“Life is like riding a bicycle. To keep your balance, you must keep moving.” —Albert Einstein

The S&P 500 Index was down more than 20% on an intraday basis on Friday, but managed a huge rally late to avoid closing down 20% and moving into an official bear market. With the S&P 500 down 18.7% though (as of Friday’s close) a bear market is still quite possible.

Here are four things to know should stocks go into a bear market.

One popular question has been what happens after stocks go into a bear market? “As rough as bear markets are, the good news is the future returns really improve once stocks are down 20%,” explained LPL Financial Chief Market Strategist Ryan Detrick. “In fact, a median gain of nearly 24% a year after a bear market starts may help some beaten-down bulls confidently stay the course.”

One more look at the table above shows that only three times were stocks lower a year later and all were associated with major recessions. We do not see a recession on the horizon, which could be a clue returns could be strong going out a year.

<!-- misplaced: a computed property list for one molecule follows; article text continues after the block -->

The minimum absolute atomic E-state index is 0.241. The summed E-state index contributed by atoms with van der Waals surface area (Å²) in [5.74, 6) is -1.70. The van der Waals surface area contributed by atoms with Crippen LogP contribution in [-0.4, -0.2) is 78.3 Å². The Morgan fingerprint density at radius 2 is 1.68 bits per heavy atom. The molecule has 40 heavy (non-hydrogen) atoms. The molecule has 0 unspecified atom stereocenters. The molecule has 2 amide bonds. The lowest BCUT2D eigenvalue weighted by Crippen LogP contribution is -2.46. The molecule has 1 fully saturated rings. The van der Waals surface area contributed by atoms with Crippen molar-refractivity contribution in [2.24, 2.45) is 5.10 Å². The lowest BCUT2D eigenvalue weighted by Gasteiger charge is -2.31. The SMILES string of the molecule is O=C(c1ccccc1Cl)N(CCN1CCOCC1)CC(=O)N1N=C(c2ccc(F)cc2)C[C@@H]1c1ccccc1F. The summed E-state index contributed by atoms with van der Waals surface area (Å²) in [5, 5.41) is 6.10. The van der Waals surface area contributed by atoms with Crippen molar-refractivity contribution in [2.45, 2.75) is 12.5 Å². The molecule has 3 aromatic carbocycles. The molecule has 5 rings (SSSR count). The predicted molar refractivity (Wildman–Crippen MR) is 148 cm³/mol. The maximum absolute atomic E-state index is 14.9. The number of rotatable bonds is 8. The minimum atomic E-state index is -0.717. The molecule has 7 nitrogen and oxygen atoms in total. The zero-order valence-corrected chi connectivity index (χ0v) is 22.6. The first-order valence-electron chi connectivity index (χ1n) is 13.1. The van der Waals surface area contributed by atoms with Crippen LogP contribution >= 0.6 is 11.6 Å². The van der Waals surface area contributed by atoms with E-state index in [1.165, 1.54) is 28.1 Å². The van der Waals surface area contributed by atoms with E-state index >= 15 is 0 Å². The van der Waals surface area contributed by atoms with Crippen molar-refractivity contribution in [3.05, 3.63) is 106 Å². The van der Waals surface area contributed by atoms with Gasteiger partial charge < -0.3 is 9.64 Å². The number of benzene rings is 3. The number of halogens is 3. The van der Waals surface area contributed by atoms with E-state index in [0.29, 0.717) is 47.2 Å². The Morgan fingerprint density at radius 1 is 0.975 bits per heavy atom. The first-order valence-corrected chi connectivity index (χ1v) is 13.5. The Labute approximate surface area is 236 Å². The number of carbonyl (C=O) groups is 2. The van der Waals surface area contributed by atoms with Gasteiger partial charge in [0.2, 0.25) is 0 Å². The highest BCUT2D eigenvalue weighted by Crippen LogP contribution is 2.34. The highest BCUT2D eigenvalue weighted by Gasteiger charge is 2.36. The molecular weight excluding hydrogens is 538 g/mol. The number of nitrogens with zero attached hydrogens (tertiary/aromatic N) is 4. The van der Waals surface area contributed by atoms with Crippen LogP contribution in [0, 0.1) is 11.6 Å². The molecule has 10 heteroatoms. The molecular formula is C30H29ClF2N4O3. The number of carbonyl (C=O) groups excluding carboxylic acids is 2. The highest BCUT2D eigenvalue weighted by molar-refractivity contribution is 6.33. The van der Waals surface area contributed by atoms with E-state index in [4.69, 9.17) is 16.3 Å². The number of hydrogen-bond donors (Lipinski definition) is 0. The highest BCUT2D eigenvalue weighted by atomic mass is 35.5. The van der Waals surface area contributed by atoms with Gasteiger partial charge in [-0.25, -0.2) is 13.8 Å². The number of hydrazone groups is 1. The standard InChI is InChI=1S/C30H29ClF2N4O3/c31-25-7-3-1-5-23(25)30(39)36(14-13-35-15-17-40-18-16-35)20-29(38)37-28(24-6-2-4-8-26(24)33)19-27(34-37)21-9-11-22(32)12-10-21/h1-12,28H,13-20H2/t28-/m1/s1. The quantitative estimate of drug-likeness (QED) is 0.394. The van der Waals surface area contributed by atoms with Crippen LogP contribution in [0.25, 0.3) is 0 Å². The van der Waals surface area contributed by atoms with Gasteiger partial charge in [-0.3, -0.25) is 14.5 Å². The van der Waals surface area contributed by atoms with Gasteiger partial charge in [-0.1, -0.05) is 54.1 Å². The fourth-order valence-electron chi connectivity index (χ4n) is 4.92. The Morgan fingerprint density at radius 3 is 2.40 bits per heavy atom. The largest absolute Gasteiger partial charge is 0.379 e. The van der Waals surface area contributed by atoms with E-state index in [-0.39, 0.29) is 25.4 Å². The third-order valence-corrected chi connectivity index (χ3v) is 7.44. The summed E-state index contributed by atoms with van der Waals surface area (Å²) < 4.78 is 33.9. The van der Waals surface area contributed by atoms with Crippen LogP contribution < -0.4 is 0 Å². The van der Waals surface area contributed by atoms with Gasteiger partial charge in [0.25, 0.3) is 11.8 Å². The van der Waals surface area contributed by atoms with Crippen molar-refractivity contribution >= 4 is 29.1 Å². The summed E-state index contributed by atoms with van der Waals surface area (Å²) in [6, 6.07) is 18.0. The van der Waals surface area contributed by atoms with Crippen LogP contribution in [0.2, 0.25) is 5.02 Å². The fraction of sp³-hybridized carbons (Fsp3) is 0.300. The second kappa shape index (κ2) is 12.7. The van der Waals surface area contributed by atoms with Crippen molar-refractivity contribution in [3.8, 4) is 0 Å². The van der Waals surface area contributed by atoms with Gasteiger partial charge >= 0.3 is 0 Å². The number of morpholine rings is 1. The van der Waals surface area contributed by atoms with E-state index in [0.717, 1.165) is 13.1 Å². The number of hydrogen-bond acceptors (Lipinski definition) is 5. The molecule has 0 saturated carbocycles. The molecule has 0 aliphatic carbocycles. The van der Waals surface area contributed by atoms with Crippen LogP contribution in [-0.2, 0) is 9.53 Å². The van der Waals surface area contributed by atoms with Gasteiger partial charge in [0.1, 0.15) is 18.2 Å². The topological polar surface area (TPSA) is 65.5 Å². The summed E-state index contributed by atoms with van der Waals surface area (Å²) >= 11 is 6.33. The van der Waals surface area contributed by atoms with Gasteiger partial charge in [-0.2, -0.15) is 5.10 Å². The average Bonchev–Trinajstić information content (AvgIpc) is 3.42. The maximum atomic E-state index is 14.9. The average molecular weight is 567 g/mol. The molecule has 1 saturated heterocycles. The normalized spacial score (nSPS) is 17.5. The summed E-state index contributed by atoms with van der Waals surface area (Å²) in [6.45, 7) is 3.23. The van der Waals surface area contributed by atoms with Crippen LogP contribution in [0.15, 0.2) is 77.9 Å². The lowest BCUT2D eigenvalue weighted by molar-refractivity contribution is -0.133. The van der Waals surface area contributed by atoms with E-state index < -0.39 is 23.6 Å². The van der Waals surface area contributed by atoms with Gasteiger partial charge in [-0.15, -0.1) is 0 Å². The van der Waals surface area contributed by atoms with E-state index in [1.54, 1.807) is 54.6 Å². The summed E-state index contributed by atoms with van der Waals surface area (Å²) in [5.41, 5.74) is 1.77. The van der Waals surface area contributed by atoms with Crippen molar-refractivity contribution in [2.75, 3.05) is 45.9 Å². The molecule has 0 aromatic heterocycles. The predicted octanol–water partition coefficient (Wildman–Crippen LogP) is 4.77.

What about how quickly after a bear market starts do stocks finally stop going down? This one has something for everyone, as the least ever was only 1 day in 1957, while it took 19 months for the bleeding to stop in the early 2000s. Once again though, if the bear happened around a recession, the weakness usually continued much longer and vice versa. 1962, 1966, and 1987 all recovered quickly and didn’t happen in a recession. Meanwhile, stocks did manage to bottom quickly during the recessions of 1957 and 2020. While the recessions of 1974, the early 1980s, dot com burst, and the financial crisis all saw the damage continue for much longer.

As shown in the LPL Chart of the Day, it took about 19 months on average for stocks to recover their bear market losses. The good news is the past three bear markets recouped losses in 5, 4, and 4 months. Additionally, if the bear market was worse, it took longer to recover. This was not very surprising, but when the bear market decline was less than 22%, it took only seven months on average to make up the losses versus 27 months if the bear was worse than -22%. Should this bear market end soon (our base case), it could bode well for a quicker recovery once again.

Lastly, there have been a lot of bear markets over time, but one thing that has always happened is stocks have eventually come back to new highs. We do not know when this one will, but we don’t expect this incredible streak to end now.

Investors with longer-term horizons should use this weakness as an opportunity, or Einstein said in the above quote, we’ve got to keep our balance and move forward.

Ryan Detrick is chief market strategist for LPL Financial.